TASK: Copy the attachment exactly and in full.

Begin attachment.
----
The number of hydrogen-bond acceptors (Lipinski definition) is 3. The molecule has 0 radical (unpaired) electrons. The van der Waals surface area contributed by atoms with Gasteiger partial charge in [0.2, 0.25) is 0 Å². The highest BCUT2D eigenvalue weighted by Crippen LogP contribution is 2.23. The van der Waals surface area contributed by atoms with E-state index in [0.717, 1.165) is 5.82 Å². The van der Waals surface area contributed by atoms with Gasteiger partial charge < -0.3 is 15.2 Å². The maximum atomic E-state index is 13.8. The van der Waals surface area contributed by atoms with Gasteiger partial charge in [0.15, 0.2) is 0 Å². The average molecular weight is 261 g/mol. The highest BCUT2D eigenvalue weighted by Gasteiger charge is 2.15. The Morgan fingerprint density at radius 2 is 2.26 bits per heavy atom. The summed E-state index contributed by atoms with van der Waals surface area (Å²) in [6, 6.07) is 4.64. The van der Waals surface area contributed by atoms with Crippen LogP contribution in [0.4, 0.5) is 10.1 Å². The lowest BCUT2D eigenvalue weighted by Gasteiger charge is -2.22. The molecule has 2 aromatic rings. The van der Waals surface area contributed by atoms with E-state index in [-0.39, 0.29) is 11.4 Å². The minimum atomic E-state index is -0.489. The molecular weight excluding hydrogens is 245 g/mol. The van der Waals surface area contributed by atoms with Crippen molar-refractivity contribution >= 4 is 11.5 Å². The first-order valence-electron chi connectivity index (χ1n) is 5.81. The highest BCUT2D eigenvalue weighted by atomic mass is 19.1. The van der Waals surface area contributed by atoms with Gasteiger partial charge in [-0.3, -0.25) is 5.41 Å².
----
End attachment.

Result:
The number of hydrogen-bond acceptors (Lipinski definition) is 3. The molecule has 0 radical (unpaired) electrons. The van der Waals surface area contributed by atoms with Gasteiger partial charge in [0.2, 0.25) is 0 Å². The highest BCUT2D eigenvalue weighted by Crippen LogP contribution is 2.23. The van der Waals surface area contributed by atoms with E-state index in [0.717, 1.165) is 5.82 Å². The van der Waals surface area contributed by atoms with Gasteiger partial charge < -0.3 is 15.2 Å². The maximum atomic E-state index is 13.8. The van der Waals surface area contributed by atoms with Gasteiger partial charge in [0.15, 0.2) is 0 Å². The average molecular weight is 261 g/mol. The highest BCUT2D eigenvalue weighted by Gasteiger charge is 2.15. The Morgan fingerprint density at radius 2 is 2.26 bits per heavy atom. The summed E-state index contributed by atoms with van der Waals surface area (Å²) in [6, 6.07) is 4.64. The van der Waals surface area contributed by atoms with Crippen LogP contribution in [0.4, 0.5) is 10.1 Å². The lowest BCUT2D eigenvalue weighted by Gasteiger charge is -2.22. The molecule has 2 aromatic rings. The van der Waals surface area contributed by atoms with E-state index in [-0.39, 0.29) is 11.4 Å². The minimum atomic E-state index is -0.489. The molecular weight excluding hydrogens is 245 g/mol. The van der Waals surface area contributed by atoms with Crippen molar-refractivity contribution >= 4 is 11.5 Å². The first-order valence-electron chi connectivity index (χ1n) is 5.81. The highest BCUT2D eigenvalue weighted by atomic mass is 19.1. The van der Waals surface area contributed by atoms with Gasteiger partial charge in [-0.3, -0.25) is 5.41 Å².